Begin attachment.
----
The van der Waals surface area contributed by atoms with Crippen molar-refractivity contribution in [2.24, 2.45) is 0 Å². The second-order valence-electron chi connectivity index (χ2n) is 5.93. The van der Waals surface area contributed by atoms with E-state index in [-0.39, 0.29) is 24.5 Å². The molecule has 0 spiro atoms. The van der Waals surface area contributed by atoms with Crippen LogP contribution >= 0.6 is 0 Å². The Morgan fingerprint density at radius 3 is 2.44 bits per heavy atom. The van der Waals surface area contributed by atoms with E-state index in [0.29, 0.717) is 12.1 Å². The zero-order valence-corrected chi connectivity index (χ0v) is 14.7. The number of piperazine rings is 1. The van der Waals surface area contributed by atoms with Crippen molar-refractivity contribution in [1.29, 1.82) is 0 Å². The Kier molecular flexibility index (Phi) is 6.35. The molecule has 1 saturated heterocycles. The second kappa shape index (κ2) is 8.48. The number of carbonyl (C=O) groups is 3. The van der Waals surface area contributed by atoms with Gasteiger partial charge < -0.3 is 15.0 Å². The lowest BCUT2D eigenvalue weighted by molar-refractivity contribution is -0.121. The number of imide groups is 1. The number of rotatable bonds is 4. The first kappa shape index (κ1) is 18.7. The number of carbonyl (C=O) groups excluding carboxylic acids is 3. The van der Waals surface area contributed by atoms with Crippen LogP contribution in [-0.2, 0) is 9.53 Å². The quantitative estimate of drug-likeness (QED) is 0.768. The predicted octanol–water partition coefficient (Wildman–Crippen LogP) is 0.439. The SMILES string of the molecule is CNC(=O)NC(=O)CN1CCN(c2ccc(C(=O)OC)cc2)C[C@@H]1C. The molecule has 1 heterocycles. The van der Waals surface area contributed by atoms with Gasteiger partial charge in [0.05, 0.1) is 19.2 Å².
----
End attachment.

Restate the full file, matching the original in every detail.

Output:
The van der Waals surface area contributed by atoms with Crippen molar-refractivity contribution in [2.24, 2.45) is 0 Å². The second-order valence-electron chi connectivity index (χ2n) is 5.93. The van der Waals surface area contributed by atoms with E-state index in [-0.39, 0.29) is 24.5 Å². The molecule has 0 spiro atoms. The van der Waals surface area contributed by atoms with Crippen LogP contribution >= 0.6 is 0 Å². The Morgan fingerprint density at radius 3 is 2.44 bits per heavy atom. The van der Waals surface area contributed by atoms with E-state index in [0.29, 0.717) is 12.1 Å². The zero-order valence-corrected chi connectivity index (χ0v) is 14.7. The number of piperazine rings is 1. The van der Waals surface area contributed by atoms with Crippen molar-refractivity contribution in [1.29, 1.82) is 0 Å². The Kier molecular flexibility index (Phi) is 6.35. The molecule has 1 saturated heterocycles. The second kappa shape index (κ2) is 8.48. The number of carbonyl (C=O) groups is 3. The van der Waals surface area contributed by atoms with Gasteiger partial charge < -0.3 is 15.0 Å². The lowest BCUT2D eigenvalue weighted by molar-refractivity contribution is -0.121. The number of imide groups is 1. The number of rotatable bonds is 4. The first kappa shape index (κ1) is 18.7. The number of carbonyl (C=O) groups excluding carboxylic acids is 3. The van der Waals surface area contributed by atoms with Crippen LogP contribution in [-0.2, 0) is 9.53 Å². The quantitative estimate of drug-likeness (QED) is 0.768. The predicted octanol–water partition coefficient (Wildman–Crippen LogP) is 0.439. The SMILES string of the molecule is CNC(=O)NC(=O)CN1CCN(c2ccc(C(=O)OC)cc2)C[C@@H]1C. The molecule has 1 heterocycles. The van der Waals surface area contributed by atoms with Gasteiger partial charge in [0.05, 0.1) is 19.2 Å².